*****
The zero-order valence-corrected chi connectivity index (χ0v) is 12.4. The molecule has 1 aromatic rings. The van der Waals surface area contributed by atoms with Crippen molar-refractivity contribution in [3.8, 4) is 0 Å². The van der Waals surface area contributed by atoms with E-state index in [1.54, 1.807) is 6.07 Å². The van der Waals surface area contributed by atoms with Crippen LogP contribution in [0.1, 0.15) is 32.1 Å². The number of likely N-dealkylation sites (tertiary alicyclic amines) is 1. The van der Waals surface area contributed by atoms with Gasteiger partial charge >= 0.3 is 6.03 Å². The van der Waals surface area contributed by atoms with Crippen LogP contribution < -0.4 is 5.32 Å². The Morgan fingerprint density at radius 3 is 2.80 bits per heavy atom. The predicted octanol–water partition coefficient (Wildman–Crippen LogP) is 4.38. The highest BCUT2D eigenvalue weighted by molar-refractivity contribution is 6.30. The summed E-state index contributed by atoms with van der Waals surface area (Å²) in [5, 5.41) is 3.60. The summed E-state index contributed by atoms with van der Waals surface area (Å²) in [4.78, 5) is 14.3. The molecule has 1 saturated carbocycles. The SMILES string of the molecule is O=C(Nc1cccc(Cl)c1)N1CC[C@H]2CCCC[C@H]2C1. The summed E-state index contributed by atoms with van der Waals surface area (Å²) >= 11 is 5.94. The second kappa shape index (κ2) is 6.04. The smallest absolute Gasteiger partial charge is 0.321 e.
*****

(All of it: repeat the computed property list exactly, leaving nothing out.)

The zero-order valence-corrected chi connectivity index (χ0v) is 12.4. The molecule has 1 aromatic rings. The van der Waals surface area contributed by atoms with Crippen molar-refractivity contribution in [3.8, 4) is 0 Å². The van der Waals surface area contributed by atoms with E-state index in [1.54, 1.807) is 6.07 Å². The van der Waals surface area contributed by atoms with Crippen LogP contribution in [0.1, 0.15) is 32.1 Å². The number of likely N-dealkylation sites (tertiary alicyclic amines) is 1. The van der Waals surface area contributed by atoms with Gasteiger partial charge >= 0.3 is 6.03 Å². The van der Waals surface area contributed by atoms with Crippen LogP contribution < -0.4 is 5.32 Å². The Morgan fingerprint density at radius 3 is 2.80 bits per heavy atom. The predicted octanol–water partition coefficient (Wildman–Crippen LogP) is 4.38. The highest BCUT2D eigenvalue weighted by molar-refractivity contribution is 6.30. The summed E-state index contributed by atoms with van der Waals surface area (Å²) in [5, 5.41) is 3.60. The summed E-state index contributed by atoms with van der Waals surface area (Å²) in [4.78, 5) is 14.3. The molecule has 1 saturated carbocycles. The SMILES string of the molecule is O=C(Nc1cccc(Cl)c1)N1CC[C@H]2CCCC[C@H]2C1. The summed E-state index contributed by atoms with van der Waals surface area (Å²) >= 11 is 5.94. The second kappa shape index (κ2) is 6.04. The smallest absolute Gasteiger partial charge is 0.321 e.